Written by a F.A.B.U. contributor
What is FOMO? FOMO refers to the Fear of Missing Out.
What is becoming a real phenomenon that has become increasingly common and can cause significant stress in your life, the fear of missing out is feeling anxious or worried about missing out on something, usually a social event or a gathering (like a party). This feeling can stem from the fear of missing something important, or missing something fun when you're not there.
FOMO can also refer to the anxiety of missing out on something because you weren't invited. Either way, it's that lonesome feeling of not being included.
So when did FOMO start?
The fear that you may be missing out isn't anything new, however, the term was coined in 1996 after a research paper by marketing strategist, Dr. Dan Herman was done to identify what FOMO really meant.
When it comes to the feeling of missing out, it doesn't help when everyone on your friend list is frequently posting about events that you're not a part of. In this era of social media, where people are always posting about vacations, concerts, parties, etc., it's easy to feel left out or envious of other people's experiences.
FOMO has been linked to creating negative thinking, and could lower our self-esteem by comparing our lives to those we see on our social media feeds.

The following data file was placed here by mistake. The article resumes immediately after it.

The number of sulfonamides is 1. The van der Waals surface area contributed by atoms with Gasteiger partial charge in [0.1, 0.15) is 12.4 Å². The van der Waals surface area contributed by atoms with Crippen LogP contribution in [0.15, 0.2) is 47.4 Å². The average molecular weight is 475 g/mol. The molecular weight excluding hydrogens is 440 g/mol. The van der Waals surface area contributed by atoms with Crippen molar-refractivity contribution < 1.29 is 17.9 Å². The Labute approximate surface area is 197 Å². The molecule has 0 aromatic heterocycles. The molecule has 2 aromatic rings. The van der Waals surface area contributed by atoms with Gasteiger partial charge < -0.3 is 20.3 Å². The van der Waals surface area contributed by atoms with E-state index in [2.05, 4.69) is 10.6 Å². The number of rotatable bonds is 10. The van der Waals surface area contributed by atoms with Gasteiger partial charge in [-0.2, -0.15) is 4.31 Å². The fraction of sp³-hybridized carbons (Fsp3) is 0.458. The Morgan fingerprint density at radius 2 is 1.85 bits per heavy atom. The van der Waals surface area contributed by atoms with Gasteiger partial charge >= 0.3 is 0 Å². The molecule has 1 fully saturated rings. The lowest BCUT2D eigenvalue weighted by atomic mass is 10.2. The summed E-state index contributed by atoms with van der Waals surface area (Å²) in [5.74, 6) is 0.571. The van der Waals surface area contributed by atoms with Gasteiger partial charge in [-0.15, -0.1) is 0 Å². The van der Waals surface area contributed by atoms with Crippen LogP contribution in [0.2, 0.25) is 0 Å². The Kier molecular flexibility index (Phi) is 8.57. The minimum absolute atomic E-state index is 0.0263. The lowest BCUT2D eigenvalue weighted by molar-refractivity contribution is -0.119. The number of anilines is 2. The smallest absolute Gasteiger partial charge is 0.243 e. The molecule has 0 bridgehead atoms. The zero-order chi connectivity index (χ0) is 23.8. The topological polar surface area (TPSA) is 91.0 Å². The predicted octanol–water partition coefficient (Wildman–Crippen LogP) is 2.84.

If you think you're experiencing FOMO, you should consider the following:
If I was invited, should I have gone?
Sometimes, you might have been invited to attend something, but you decided to say "no." Remind yourself why you made that decision. At the time, saying "no" was the right decision. Maybe you just wanted to take some time for yourself. Perhaps you weren't in the mood. Either way, don't feel ashamed for saying no. Sure, there might be some scandalous thing that may happen that people might talk about later, but you made your decision for a reason.
Create your fun and create your own experiences. A lot of the time, the reason why people post about attending events or vacations is to brag.
Just remember that everyone's good times look different. It might not be a giant party or attending a music festival. It could just be a low-key hang out with a few close friends.
In general, don't fear missing out on something. Focus on your life and what matters to you.
If you decide not to attend something you've been invited to, remember that sometimes missing out can be just as good.
Written by a F.A.B.U Contributor
Let me start this off by saying that I believe that men and women should be equal. Nobody should have an issue having a female boss, a female doctor, female lawyers, etc.